When the two Lancers rode up to the house, they found Cornelius Armstrong waiting for them. "Murdoch, Johnny! So glad to see you! Johnny, Maurice has been driving me crazy asking about you. He wants to know if you'll let him ride your palomino again?"
"Uh, sure, but I'm kind of tired right now. Mebbe later."
"Of course, of course. Come in and we'll have a cup of coffee and some of the chocolate cake my wife made. She noticed how much you liked it."
Following the portly man into the cool house, Johnny sniffed the air in appreciation. "Smells real good in here."
"Dorinda knew you'd be hungry after your long ride so she's already started dinner so we can eat early."
Murdoch's shoulder slumped slightly. "Sounds good, Cornelius. We put in quite a few miles today and I'd like to start back tomorrow."
"I won't hear of it! How often do we get the illustrious owner of Lancer and his son here to visit? You're going to stay for at least two days and I won't take no for an answer! Now, let's go have that coffee."
Murdoch had to admit that he felt much better after indulging in the sweet confection and the hot brew. He had even allowed Armstrong to add a drop of whiskey to his cup. Johnny, too, had indulged in a drop or two or three.
After eating, the two Lancers went up to their rooms to clean up some before being taken on a tour of the Ambling A. Murdoch had only visited once, three years before, so he was quite anxious to see if Armstrong had implemented any of the suggestions he had given the other man. The two older rachers rode along together with Johnny trailing behind. Truthfully, the brunet would have preferred to have stayed at the house to take a nap, but he would never have admitted that to his father. The night before they had left Lancer, Johnny had visited a certain young lady in Morro Coyo and as a result, had not returned until early in the morning. The few hours he had spent in bed had only made him more exhausted and then of course, the herd had taken every opportunity to annoy and exasperate the gunfighter during the drive. At that moment Johnny Madrid would have willingly given up his one-third of the huge ranch—just to get away from contrary beeves.
The tour continued on for some time with Johnny making appropriate comments at appropriate times while Cornelius and Murdoch carefully discussed all the little topics that intrigued such ardent ranchers. Finally though, the three men rode back to the ranch since it was approaching dinnertime.
The chicken and dumplings were hot and plentiful. Also in abundance were beans flavored with bacon, stewed tomatoes and for dessert—the rest of the chocolate cake. Johnny ate until his stomach stopped rumbling and started groaning.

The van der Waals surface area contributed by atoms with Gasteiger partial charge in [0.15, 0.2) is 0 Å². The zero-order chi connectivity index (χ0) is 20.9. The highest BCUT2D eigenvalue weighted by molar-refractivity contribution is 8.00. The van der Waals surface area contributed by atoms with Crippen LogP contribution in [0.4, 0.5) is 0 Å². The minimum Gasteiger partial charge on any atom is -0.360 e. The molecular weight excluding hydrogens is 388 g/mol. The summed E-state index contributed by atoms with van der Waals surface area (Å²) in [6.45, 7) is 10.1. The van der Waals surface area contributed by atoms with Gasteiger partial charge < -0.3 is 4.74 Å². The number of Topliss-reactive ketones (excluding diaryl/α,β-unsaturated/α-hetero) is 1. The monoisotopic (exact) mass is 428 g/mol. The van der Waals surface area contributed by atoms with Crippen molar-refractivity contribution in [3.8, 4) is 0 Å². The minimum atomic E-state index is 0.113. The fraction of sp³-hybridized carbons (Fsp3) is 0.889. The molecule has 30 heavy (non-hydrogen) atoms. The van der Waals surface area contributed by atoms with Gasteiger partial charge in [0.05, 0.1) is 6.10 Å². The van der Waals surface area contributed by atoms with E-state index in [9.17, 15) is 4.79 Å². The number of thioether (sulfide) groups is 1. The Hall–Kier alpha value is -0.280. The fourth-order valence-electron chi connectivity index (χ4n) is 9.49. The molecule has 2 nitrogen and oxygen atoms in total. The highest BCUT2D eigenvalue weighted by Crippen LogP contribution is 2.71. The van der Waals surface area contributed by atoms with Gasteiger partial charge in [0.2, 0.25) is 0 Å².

After dinner, Dorinda and Maurice disappeared upstairs. As before, soon sweet strains of piano music filled the evening air. Johnny, who was lying almost prone, on the one sofa grinned. "That boy of yours sure plays good."
"I believe that is Dorinda this time. She practices two hours everyday—usually when I'm happily outside," announced Armstrong.
"You are a fortunate man, Cornelius, to have such a wonderful family."
"Well, I s'pose you're right, Murdoch, but I kinda envy you too. Look at this fine boy you've got here. Johnny is Maurice's hero, you know. Boy wouldn't even look at a horse 'til your son visited us. Now, that's all he can talk about. Hope you don't mind, Johnny, but I sure would appreciate it if you'd spend some time with Maurice tomorrow. I got real hopes for him. He's got to know how to ride and shoot and protect himself if he's ever gonna take my place."
"Well, I'm sure Johnny will be happy to spend an hour or so with Maurice, but ranchers do have to know more than how to ride and shoot, Cornelius."
"Sure, sure. I know what you mean—them dull, dry books and dealin' with cantankerous shopkeepers and all, but you can hire somebody to do that for you or mebbe if you're lucky like you, Murdoch, you'll have somebody in the family do it for you."
"Cornelius, I'll have you know that I work on the books myself!"
The pudgy face whitened. The bruises from Scott's blow, which had faded slightly, now stood out on the fat cheeks. "Sorry, Murdoch, didn't mean nothin' by it. Just figured that your other boy'd be good at somethin' like that."
"As a matter of fact he is, but a good rancher has to understand all facets of his ranch and not expect someone else to do his job."
"Right. I guess it's just that I've always hated all that picayune stuff. I've led an active life, not at some desk."
"Well, I admit, I'm not all that fond of paperwork either, but it's part of building a successful ranch. Now, Cornelius, if you don't mind, I think I'm going to go upstairs and read for awhile and then go to sleep. Sleeping on the ground the last two nights was hard on these old bones!" The tall rancher stood up to stretch.
"Aw, Murdoch, you're not old. 'Sides you got Johnny here to keep you young. But sure if you want to, go on up. Mebbe Johnny and me can play the tie-breakin' checker game tonight? Whaddya say, Johnny?"
"Sure, Mr. Armstrong, but I gotta warn you I'm feelin' lucky tonight."
"We’ll just see, Johnny my boy. Cornelius Armstrong is not a man who likes to lose, never have, never will."
Two hours later a disgruntled Johnny Lancer shuffled up the stairs to the bedroom which he shared with his father. The checker game had extended to five and Johnny had only won one of them so he was glad to see that Murdoch was already asleep—even if he was snoring loud enough to be heard back at Lancer. Climbing into his own soft bed, Johnny wrapped a pillow around his head and tried to go to sleep.